Madam Speaker, the member first asked this question on December 3 last year, just as the government was anticipating the release of the decision from the Supreme Court of Canada on the marriage reference.
I would like to remind the House that the government takes the issue of religious freedom very seriously. Indeed, as the House will recall, the Government of Canada was very concerned that the granting of equality to same sex couples should not come at the expense of other charter protected guaranteed rights and freedoms, such as the freedom of religion. It was for that reason that the government chose to refer its proposed legislation to the Supreme Court of Canada before tabling it in Parliament, so that our opinion that the bill would not affect religious freedom could be confirmed by the highest court in the land.
The Supreme Court released its decision on December 9 of last year and confirmed that the charter already protects the religious freedom of all Canadians. In its ruling, the Supreme Court made some of the strongest statements ever on the nature and importance of religious freedom in Canada. Specifically, the court clearly ruled that: religious officials are protected by the charter from being compelled to perform any religious or civil marriage that would be contrary to their religious beliefs; and religious institutions are protected from being forced to provide their sacred spaces.
The Supreme Court was categorical: the Canadian Charter of Rights and Freedoms already protects the freedom of religion. The charter protects churches and synagogues, mosques and temples from being obliged to perform marriages contrary to their beliefs.
This protection is clearly echoed in the draft bill to extend civil marriage to same sex couples. Indeed, the crystal clear assurances of religious freedom are one of the major reasons that I personally support Bill C-38.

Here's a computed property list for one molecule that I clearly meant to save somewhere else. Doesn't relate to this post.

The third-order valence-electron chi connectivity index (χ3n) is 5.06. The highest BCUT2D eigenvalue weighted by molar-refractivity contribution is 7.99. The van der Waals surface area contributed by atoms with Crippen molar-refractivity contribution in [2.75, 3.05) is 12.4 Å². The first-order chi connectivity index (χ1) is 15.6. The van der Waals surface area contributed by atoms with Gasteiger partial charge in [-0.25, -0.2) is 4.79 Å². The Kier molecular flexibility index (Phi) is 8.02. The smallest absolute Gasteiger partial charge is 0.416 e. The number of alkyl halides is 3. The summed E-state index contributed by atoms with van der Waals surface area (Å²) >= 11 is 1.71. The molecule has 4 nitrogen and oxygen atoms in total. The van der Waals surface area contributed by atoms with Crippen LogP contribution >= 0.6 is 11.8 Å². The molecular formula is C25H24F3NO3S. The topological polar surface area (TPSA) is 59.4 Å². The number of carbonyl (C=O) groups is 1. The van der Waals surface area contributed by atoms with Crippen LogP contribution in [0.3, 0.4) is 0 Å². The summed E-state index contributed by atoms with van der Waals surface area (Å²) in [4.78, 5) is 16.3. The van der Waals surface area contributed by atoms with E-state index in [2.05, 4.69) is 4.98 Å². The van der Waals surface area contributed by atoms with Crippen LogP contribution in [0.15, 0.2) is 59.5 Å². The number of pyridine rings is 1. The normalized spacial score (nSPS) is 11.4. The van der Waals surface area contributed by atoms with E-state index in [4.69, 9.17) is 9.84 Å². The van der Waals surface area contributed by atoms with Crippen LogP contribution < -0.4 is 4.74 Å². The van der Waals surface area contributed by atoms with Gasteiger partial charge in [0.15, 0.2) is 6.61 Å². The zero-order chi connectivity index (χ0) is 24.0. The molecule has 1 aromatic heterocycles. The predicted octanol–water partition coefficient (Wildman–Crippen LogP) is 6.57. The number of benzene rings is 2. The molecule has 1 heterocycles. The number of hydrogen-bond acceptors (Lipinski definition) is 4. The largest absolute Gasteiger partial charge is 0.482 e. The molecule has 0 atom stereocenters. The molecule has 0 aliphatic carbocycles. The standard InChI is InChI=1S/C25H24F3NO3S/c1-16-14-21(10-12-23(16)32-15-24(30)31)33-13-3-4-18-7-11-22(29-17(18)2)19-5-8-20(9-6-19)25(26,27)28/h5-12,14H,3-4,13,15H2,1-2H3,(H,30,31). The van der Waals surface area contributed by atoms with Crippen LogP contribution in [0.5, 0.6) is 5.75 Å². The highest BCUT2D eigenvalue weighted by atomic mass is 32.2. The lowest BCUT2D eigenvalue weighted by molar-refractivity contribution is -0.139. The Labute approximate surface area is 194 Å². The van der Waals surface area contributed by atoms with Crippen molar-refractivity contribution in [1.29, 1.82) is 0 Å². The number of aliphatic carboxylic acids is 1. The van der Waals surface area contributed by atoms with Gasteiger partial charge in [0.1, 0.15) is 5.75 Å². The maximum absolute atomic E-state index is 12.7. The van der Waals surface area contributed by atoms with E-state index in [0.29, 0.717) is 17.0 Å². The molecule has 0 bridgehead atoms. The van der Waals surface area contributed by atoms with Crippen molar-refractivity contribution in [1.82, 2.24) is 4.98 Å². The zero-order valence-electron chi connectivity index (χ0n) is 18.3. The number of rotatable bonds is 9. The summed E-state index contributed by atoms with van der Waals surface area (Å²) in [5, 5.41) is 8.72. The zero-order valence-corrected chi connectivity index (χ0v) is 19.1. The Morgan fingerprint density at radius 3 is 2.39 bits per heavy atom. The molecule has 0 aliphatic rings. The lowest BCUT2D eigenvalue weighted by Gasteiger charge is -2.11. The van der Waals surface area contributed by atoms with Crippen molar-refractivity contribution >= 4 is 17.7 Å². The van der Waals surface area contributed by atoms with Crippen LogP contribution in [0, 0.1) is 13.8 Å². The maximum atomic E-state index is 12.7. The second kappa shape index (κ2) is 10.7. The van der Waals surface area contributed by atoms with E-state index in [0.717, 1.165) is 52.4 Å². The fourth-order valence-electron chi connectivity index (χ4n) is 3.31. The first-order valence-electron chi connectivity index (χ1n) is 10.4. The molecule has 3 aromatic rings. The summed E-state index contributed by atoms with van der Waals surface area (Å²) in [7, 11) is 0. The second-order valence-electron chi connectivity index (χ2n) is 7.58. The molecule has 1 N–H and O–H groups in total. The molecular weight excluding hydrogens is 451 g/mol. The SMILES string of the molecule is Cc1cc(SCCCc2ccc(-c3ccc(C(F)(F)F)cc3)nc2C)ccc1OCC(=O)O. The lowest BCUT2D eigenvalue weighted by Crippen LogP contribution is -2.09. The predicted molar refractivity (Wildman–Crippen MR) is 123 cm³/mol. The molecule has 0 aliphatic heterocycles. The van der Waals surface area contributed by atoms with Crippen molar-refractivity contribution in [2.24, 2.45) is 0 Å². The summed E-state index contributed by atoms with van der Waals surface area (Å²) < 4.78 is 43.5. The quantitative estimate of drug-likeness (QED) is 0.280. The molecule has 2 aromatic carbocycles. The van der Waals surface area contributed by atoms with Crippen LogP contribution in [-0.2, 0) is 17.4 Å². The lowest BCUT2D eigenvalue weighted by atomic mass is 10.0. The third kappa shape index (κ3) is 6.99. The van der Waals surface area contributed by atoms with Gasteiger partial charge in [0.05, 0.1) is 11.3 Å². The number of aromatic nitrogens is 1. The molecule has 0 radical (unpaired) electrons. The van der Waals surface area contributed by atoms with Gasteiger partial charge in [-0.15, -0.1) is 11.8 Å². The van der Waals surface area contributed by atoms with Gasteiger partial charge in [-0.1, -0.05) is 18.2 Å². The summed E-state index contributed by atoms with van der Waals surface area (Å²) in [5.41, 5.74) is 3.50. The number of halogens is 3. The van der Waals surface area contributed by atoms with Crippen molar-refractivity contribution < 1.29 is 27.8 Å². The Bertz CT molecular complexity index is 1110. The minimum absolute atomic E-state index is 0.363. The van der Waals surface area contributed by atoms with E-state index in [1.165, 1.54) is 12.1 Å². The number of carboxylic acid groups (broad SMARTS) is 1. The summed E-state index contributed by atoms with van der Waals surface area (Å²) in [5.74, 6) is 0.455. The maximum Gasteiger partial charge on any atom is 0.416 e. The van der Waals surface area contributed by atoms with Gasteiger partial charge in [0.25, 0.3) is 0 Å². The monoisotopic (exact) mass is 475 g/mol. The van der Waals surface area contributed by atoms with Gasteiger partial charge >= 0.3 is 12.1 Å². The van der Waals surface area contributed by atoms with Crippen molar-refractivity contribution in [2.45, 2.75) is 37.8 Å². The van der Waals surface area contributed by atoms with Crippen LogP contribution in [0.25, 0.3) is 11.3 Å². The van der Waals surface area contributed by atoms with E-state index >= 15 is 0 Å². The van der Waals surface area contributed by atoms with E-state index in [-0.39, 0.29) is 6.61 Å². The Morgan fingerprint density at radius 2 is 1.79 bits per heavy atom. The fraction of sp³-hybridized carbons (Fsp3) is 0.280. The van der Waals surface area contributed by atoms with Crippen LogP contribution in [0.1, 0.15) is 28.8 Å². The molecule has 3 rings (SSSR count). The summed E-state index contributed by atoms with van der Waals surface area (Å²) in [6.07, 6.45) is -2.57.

At the same time, I am concerned that some may be seeking to unduly alarm Canadians by confusing the question of civil commissioners with that of religious officials performing marriages. The two issues are qualitatively different. Religious officials are protected by the charter from doing anything that would be against their religious beliefs. Civil marriage officials are provincial or territorial employees or appointees hired to perform a service that the provinces and territories are required under the law to provide to all without discrimination.
As provincial employees, civil marriage officials are not within federal jurisdiction but would fall within provincial or territorial jurisdiction. As I understand that there is currently a case on this issue before the provincial human rights body, it would be inappropriate for me to comment on that specific situation in Manitoba.
In general terms, however, if any additional specific protections for religious freedom are desired in the terms of civic marriage officials, commercial provision of services, hall rentals, et cetera, they must be made by the provinces and territories.
Even here, at a recent FPT meeting, the attorneys general of two of the most populous provinces, Ontario and Quebec, both said that they had experienced no problems with religious freedom despite thousands of same sex marriage ceremonies.
Many provinces and territories already have amended their laws to add specific protections for religious freedom. In a recent FPT meeting, the Minister of Justice encouraged the provinces and territories to ensure, as the federal government is doing, religious freedom is protected in all their laws.